Wikidata

  1. Salute

    A salute is a gesture or other action used to display respect. Salutes are primarily associated with armed forces, but other organisations and civil people also use salutes.

Chambers 20th Century Dictionary

  1. Salute

    sal-ūt′, v.t. to address with kind wishes: to greet with a kiss, a bow, &c.: to honour formally by a discharge of cannon, striking colours, &c.—n. act of saluting: the position of the hand, sword, &c. in saluting: greeting: a kiss: a complimentary discharge of cannon, dipping colours, presenting arms, &c., in honour of any one.—ns. Salūtā′tion, act of saluting: that which is said in saluting, any customary or ceremonious form of address at meeting or at parting, or of ceremonial on religious or state occasions, including both forms of speech and gestures: (obs.) quickening, excitement: the Angelic Salutation (see Ave); Salūtatō′rian, in American colleges, the member of a graduating class who pronounces the salutatory oration.—adv. Salū′tatorily.—adj. Salū′tatory, pertaining to salutation.—n. a sacristy in the early church in which the clergy received the greetings of the people: an oration in Latin delivered by the student who ranks second.—n. Salū′ter. [L. salutāre, -ātumsalus, salutis.]

Dictionary of Nautical Terms

  1. salute

    A discharge of cannon or small arms, display of flags, or cheering of men, in deference, by the ships of one nation to those of another, or by ships of the same nation to a superior or an equal. Also, the proper compliment paid by troops, on similar occasions, whether with the sword, musket, or hand.

Military Dictionary and Gazetteer

  1. salute

    A discharge of artillery in compliment to some individual; beating of drums and dropping of colors for the same purpose; or by earning or presenting arms according to the rank and position of an officer. A salute with cannon is a certain number of arms fired in succession with blank cartridges, in honor of a person, to celebrate an event, or to show respect to the flag of a country. The rapidity with which the pieces are discharged depends upon their caliber. Field-guns should have intervals of five seconds between discharges; siege-guns, eight; and guns of heavier caliber, ten. The minimum number of pieces with which salutes can be fired is 2 for field, 4 for siege, and 6 for sea coast guns.

Surnames Frequency by Census Records

  1. SALUTE

    According to the U.S. Census Bureau, Salute is ranked #123064 in terms of the most common surnames in America.

    The Salute surname appeared 140 times in the 2010 census and if you were to sample 100,000 people in the United States, approximately 0 would have the surname Salute.

    90% or 126 total occurrences were White.
    5% or 7 total occurrences were Asian.
    4.2% or 6 total occurrences were of Hispanic origin.

Anagrams for salute »

  1. Aleuts

  2. setula

How to pronounce salute?

How to say salute in sign language?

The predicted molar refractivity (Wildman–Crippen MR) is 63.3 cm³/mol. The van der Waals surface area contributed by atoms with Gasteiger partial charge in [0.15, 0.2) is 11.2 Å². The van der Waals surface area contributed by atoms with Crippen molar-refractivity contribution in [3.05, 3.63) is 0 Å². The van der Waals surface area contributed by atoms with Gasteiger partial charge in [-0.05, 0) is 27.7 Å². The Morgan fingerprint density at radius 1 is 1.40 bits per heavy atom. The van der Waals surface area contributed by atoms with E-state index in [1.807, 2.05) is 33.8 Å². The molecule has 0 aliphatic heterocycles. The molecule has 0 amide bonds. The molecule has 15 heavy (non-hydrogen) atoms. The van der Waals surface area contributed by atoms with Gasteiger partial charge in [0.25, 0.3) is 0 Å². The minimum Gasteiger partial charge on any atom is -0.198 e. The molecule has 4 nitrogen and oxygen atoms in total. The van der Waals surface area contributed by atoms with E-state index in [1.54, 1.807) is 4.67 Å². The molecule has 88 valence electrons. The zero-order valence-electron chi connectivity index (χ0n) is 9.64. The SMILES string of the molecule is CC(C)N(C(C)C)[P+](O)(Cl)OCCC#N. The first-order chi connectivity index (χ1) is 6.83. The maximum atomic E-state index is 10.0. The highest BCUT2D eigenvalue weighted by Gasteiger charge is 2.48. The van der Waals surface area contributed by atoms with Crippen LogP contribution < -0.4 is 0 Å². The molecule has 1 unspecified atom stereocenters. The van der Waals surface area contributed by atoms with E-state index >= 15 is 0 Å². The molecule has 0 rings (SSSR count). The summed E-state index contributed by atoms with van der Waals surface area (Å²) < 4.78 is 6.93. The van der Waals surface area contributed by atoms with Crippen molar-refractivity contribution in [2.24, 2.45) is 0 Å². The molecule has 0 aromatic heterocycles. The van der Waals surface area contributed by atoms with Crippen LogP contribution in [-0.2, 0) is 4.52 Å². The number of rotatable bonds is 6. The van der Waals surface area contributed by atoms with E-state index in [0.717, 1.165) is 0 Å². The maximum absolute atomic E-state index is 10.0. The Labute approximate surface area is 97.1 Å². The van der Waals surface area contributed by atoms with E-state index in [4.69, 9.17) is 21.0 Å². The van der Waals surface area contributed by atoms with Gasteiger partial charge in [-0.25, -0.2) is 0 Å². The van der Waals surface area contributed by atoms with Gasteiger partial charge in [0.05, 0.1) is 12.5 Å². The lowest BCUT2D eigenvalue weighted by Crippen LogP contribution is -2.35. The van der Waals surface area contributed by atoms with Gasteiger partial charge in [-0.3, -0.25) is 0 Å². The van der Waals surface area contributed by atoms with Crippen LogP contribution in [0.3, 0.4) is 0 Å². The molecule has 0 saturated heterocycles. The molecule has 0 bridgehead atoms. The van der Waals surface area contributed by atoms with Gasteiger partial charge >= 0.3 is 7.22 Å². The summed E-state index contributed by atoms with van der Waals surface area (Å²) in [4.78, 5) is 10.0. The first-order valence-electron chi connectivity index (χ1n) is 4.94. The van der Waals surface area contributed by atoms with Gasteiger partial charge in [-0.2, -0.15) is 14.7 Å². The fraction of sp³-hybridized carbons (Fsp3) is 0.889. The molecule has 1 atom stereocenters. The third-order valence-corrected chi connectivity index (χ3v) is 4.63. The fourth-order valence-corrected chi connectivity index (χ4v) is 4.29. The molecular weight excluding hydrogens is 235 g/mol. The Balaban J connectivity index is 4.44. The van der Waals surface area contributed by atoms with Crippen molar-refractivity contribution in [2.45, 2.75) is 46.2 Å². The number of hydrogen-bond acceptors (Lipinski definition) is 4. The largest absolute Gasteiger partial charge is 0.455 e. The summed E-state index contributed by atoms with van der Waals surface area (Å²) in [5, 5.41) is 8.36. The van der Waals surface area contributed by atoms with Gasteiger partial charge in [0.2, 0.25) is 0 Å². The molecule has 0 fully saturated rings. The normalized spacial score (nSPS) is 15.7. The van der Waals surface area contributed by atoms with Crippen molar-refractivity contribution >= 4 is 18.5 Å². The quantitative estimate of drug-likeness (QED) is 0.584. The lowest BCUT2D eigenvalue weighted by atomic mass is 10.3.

Numerology

  1. Chaldean Numerology

    The numerical value of salute in Chaldean Numerology is: 4

  2. Pythagorean Numerology

    The numerical value of salute in Pythagorean Numerology is: 6

Examples of salute in a Sentence

  1. Rabbi Reuven Mintz:

    Our hope is that meeting someone who witnessed, firsthand, the atrocities committed under the same swastika and salute will help guide these students towards a life of tolerance and acceptance.

  2. Mohandas Karamchand Gandhi:

    I offer you peace. I offer you love. I offer you friendship. I see your beauty. I hear your need. I feel your feelings. My wisdom flows from the Highest Source. I salute that Source in you. Let us work together for unity and love.

  3. Chang Gwang-il:

    Timing wise, today's missile was a cannon salute on the Day of the Sun, leading up to the party congress, but now that it has failed, it is an embarrassment.

  4. Ariel Henry:

    The first convoys started following the coordination efforts of several ministers mobilized at the level of the National Emergency Center, we salute the dignity, the resilience effort of the victims and their ability to start over. From my observations, I deduce that Haitians want to live and progress. Let us unite to offer these people a living environment conducive to development.

  5. Evo Morales:

    Any armed intervention wont solve social, or political, problems, i salute the resistance of the Venezuelan people, despite the economic blockade, the energy blackouts, the threats of intervention.

Popularity rank by frequency of use

salute#10000#18518#100000

Translations for salute

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"salute." Definitions.net. STANDS4 LLC, 2024. Web. 25 Apr. 2024. <https://www.definitions.net/definition/salute>.

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    in or of the month preceding the present one
    A indiscernible